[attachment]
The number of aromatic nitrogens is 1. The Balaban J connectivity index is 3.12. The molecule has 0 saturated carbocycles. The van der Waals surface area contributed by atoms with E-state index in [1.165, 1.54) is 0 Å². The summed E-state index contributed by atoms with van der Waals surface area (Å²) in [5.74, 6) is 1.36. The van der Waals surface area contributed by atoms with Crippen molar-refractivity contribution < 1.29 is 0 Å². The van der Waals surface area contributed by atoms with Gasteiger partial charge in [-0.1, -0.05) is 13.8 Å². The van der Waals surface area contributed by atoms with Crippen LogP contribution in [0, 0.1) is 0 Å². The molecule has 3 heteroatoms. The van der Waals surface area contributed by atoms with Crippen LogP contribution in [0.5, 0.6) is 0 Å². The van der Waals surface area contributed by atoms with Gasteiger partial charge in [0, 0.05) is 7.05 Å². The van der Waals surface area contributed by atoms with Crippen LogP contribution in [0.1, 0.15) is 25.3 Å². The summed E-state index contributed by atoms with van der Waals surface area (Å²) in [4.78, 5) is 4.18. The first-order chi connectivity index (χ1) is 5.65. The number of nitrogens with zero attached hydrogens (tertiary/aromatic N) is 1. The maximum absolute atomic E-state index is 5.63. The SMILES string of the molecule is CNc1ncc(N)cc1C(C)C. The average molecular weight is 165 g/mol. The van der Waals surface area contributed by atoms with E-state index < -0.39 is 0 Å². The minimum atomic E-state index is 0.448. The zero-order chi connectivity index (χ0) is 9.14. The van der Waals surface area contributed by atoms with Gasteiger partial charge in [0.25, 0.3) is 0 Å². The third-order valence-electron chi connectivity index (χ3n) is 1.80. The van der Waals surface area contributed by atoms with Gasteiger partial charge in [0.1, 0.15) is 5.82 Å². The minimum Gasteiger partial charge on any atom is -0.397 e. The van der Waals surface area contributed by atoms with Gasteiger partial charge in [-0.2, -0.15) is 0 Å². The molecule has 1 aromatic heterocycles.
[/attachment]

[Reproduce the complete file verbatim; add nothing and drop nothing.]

The number of aromatic nitrogens is 1. The Balaban J connectivity index is 3.12. The molecule has 0 saturated carbocycles. The van der Waals surface area contributed by atoms with E-state index in [1.165, 1.54) is 0 Å². The summed E-state index contributed by atoms with van der Waals surface area (Å²) in [5.74, 6) is 1.36. The van der Waals surface area contributed by atoms with Crippen molar-refractivity contribution < 1.29 is 0 Å². The van der Waals surface area contributed by atoms with Gasteiger partial charge in [-0.1, -0.05) is 13.8 Å². The van der Waals surface area contributed by atoms with Crippen LogP contribution in [0, 0.1) is 0 Å². The molecule has 3 heteroatoms. The van der Waals surface area contributed by atoms with Crippen LogP contribution in [0.5, 0.6) is 0 Å². The van der Waals surface area contributed by atoms with Gasteiger partial charge in [0, 0.05) is 7.05 Å². The van der Waals surface area contributed by atoms with Crippen LogP contribution in [0.1, 0.15) is 25.3 Å². The summed E-state index contributed by atoms with van der Waals surface area (Å²) in [4.78, 5) is 4.18. The first-order chi connectivity index (χ1) is 5.65. The number of nitrogens with zero attached hydrogens (tertiary/aromatic N) is 1. The maximum absolute atomic E-state index is 5.63. The SMILES string of the molecule is CNc1ncc(N)cc1C(C)C. The average molecular weight is 165 g/mol. The van der Waals surface area contributed by atoms with E-state index < -0.39 is 0 Å². The minimum atomic E-state index is 0.448. The zero-order chi connectivity index (χ0) is 9.14. The van der Waals surface area contributed by atoms with Gasteiger partial charge in [0.25, 0.3) is 0 Å². The third-order valence-electron chi connectivity index (χ3n) is 1.80. The van der Waals surface area contributed by atoms with Gasteiger partial charge in [0.1, 0.15) is 5.82 Å². The minimum Gasteiger partial charge on any atom is -0.397 e. The van der Waals surface area contributed by atoms with Gasteiger partial charge in [-0.2, -0.15) is 0 Å². The molecule has 1 aromatic heterocycles.